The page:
Science - March 3, 2010

Charting new waters for the yellowtail kingfish

Imares lends a hand in breeding and marketing. Tuna-like fish has all it takes to become a success.

Yellowtail
The kitchen in restaurant De Kip in Rotterdam is bustling with activity. Crowded into this little space are six food tasters jostling one another as they move around the trays containing pearly white, raw and lightly fried fish meat: the result of the first yellowtail kingfish reared in the Netherlands - the yellowtail kingfish, a native of Australia seas, bred here by fish farmer and consultant Kees Kloet. The fish experts are judging the Dutch-bred fish on taste and quality. The imported Australian variety is also on the taste list as a comparison.
The pieces of fish are snapped up voraciously. 'A little tough', comments Marnix Poelman, project member at Imares, referring to the raw Austrialian yellowtail kingfish competing for favour. 'The Dutch variety tastes better to me; it doesn't have any penetrating flavour and the quality is sublime.' Maurice Langezaal, quality manager at fishmonger Schmidt Zeevis, also raves about the new product: 'The quality of the Dutch Yellowtail takes my breath away. It can only become better as we get to know more about it.'

Decline
If the yellowtail makes it in the Netherlands, that will be good news for the ailing Dutch fish farming sector which has been on the decline through the years. Their catfish has been a flop in the market; eel-farming faces an uncertain advent of glass eels, and fresh tilapia commands only a small market share due to cheaper imports. The yellowtail kingfish will break through, according to Oliver Schneider of Imares. Schneider is managing a project to rear this new farmed fish variety in the Netherlands sustainably and to bring it into the market. Funds will come from the Fisheries Innovation Platform. Imares, the project manager, will provide know-how on sustainable breeding and the stepping stones to the market.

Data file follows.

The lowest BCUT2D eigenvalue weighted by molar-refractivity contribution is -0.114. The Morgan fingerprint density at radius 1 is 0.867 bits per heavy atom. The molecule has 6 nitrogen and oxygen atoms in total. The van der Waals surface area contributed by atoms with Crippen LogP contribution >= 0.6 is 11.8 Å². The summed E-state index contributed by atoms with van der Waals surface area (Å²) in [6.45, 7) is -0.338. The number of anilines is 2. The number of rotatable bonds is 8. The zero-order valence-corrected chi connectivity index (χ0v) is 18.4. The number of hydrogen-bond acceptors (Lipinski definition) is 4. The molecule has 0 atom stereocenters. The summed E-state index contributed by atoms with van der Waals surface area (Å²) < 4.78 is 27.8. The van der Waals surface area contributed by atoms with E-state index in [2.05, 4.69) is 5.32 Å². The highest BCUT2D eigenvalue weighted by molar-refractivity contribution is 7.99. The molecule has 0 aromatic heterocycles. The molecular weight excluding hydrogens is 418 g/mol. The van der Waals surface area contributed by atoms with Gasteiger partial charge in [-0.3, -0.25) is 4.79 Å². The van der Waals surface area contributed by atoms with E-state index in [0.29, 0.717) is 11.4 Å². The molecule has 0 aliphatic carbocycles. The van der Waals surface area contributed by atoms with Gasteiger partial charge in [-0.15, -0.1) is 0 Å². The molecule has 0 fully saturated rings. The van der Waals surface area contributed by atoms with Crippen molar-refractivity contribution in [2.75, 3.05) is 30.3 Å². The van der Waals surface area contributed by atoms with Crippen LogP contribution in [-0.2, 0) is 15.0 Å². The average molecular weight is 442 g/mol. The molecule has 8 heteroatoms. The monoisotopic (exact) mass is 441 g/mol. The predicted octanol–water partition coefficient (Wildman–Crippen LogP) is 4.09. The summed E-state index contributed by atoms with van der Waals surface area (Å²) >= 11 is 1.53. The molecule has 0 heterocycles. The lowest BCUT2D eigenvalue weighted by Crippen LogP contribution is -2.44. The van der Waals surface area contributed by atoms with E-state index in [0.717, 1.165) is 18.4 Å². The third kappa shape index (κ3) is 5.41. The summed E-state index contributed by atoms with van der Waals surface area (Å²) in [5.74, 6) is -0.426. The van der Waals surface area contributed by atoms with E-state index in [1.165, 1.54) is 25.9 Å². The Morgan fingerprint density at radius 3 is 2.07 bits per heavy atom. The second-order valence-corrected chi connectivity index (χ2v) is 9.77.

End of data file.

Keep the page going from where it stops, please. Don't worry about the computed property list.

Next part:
Sustainability
So far, it's been thumbs up for the taste of the yellowtail kingfish, but it needs to have more to succeed in the market as a farmed fish. That's why other qualities of the fish are also being looked into. 'We have purposely viewed it from the point of view of the market, as was requested', says Schneider as he explains the project strategy. 'Apart from a high meat quality, sustainability also plays a major role.'
'Recent developments have enabled the fish to be bred in Australia, thus doing away with the need to fish for young fishes in the sea', project member Poelman continues. 'Besides, this fish can be classified as sustainable because it can serve as an alternative to the threatened swordfish and tuna, it grows fast and can be reared efficiently.'
According to Poelman, if the fish is reared in a recirculation system at about 23 degrees, it would take only about seven months for it to grow from a few grams to a saleable weight of about a kilo. While rearing them in Australia is a little cheaper than in the Netherlands, Poelman says this would not pose a problem. 'The biggest advantage of Dutch farming is that we can save a lot of transport costs. So we would have more margin to cover the higher production costs.' 

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